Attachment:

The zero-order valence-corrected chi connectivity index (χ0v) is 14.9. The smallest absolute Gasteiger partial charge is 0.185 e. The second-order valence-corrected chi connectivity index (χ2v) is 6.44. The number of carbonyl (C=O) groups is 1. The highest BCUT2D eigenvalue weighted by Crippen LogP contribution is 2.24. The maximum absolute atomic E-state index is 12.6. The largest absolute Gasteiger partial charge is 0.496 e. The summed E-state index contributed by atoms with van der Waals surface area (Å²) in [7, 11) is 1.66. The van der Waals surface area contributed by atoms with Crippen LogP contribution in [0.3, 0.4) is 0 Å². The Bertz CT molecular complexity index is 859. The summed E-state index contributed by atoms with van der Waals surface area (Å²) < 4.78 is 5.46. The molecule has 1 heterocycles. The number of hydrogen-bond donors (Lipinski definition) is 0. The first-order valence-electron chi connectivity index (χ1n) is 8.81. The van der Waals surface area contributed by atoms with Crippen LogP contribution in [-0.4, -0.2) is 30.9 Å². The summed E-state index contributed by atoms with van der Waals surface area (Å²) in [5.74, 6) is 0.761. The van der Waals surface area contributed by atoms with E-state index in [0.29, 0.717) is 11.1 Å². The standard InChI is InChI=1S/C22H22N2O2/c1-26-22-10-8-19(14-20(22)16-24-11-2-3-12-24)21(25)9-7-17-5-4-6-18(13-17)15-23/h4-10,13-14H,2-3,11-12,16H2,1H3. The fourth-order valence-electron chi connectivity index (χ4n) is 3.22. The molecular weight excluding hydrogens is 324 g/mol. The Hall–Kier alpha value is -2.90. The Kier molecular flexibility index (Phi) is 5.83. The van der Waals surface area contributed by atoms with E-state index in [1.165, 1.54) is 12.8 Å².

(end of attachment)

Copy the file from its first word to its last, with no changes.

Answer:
The zero-order valence-corrected chi connectivity index (χ0v) is 14.9. The smallest absolute Gasteiger partial charge is 0.185 e. The second-order valence-corrected chi connectivity index (χ2v) is 6.44. The number of carbonyl (C=O) groups is 1. The highest BCUT2D eigenvalue weighted by Crippen LogP contribution is 2.24. The maximum absolute atomic E-state index is 12.6. The largest absolute Gasteiger partial charge is 0.496 e. The summed E-state index contributed by atoms with van der Waals surface area (Å²) in [7, 11) is 1.66. The van der Waals surface area contributed by atoms with Crippen LogP contribution in [0.3, 0.4) is 0 Å². The Bertz CT molecular complexity index is 859. The summed E-state index contributed by atoms with van der Waals surface area (Å²) < 4.78 is 5.46. The molecule has 1 heterocycles. The number of hydrogen-bond donors (Lipinski definition) is 0. The first-order valence-electron chi connectivity index (χ1n) is 8.81. The van der Waals surface area contributed by atoms with Crippen LogP contribution in [-0.4, -0.2) is 30.9 Å². The summed E-state index contributed by atoms with van der Waals surface area (Å²) in [5.74, 6) is 0.761. The van der Waals surface area contributed by atoms with E-state index in [0.29, 0.717) is 11.1 Å². The standard InChI is InChI=1S/C22H22N2O2/c1-26-22-10-8-19(14-20(22)16-24-11-2-3-12-24)21(25)9-7-17-5-4-6-18(13-17)15-23/h4-10,13-14H,2-3,11-12,16H2,1H3. The fourth-order valence-electron chi connectivity index (χ4n) is 3.22. The molecular weight excluding hydrogens is 324 g/mol. The Hall–Kier alpha value is -2.90. The Kier molecular flexibility index (Phi) is 5.83. The van der Waals surface area contributed by atoms with E-state index in [1.165, 1.54) is 12.8 Å².